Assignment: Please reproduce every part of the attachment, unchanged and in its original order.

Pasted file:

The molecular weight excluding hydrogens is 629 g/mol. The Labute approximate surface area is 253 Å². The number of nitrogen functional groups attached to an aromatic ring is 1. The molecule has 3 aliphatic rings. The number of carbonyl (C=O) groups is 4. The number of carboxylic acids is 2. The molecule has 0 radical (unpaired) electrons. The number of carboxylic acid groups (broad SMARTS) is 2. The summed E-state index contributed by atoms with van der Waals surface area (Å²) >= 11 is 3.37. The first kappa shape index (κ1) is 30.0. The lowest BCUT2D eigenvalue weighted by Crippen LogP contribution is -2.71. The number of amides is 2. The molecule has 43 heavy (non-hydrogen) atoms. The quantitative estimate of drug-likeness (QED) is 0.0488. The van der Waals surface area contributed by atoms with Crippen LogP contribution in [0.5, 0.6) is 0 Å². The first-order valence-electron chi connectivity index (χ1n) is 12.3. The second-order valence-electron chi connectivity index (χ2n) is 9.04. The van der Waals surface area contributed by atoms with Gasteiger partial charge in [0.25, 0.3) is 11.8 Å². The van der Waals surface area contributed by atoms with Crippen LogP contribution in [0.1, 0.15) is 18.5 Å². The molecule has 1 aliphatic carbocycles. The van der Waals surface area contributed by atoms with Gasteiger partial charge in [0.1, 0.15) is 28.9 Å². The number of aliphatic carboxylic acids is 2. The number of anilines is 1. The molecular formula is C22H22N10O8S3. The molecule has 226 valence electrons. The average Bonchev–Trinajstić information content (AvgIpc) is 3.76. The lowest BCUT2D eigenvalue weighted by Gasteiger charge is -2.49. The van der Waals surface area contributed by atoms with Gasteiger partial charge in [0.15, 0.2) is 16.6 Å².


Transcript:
The molecular weight excluding hydrogens is 629 g/mol. The Labute approximate surface area is 253 Å². The number of nitrogen functional groups attached to an aromatic ring is 1. The molecule has 3 aliphatic rings. The number of carbonyl (C=O) groups is 4. The number of carboxylic acids is 2. The molecule has 0 radical (unpaired) electrons. The number of carboxylic acid groups (broad SMARTS) is 2. The summed E-state index contributed by atoms with van der Waals surface area (Å²) >= 11 is 3.37. The first kappa shape index (κ1) is 30.0. The lowest BCUT2D eigenvalue weighted by Crippen LogP contribution is -2.71. The number of amides is 2. The molecule has 43 heavy (non-hydrogen) atoms. The quantitative estimate of drug-likeness (QED) is 0.0488. The van der Waals surface area contributed by atoms with Crippen LogP contribution in [0.5, 0.6) is 0 Å². The first-order valence-electron chi connectivity index (χ1n) is 12.3. The second-order valence-electron chi connectivity index (χ2n) is 9.04. The van der Waals surface area contributed by atoms with Gasteiger partial charge in [0.25, 0.3) is 11.8 Å². The van der Waals surface area contributed by atoms with Crippen LogP contribution in [0.1, 0.15) is 18.5 Å². The molecule has 1 aliphatic carbocycles. The van der Waals surface area contributed by atoms with Gasteiger partial charge in [0.1, 0.15) is 28.9 Å². The number of aliphatic carboxylic acids is 2. The number of anilines is 1. The molecular formula is C22H22N10O8S3. The molecule has 226 valence electrons. The average Bonchev–Trinajstić information content (AvgIpc) is 3.76. The lowest BCUT2D eigenvalue weighted by Gasteiger charge is -2.49. The van der Waals surface area contributed by atoms with Gasteiger partial charge in [0.15, 0.2) is 16.6 Å².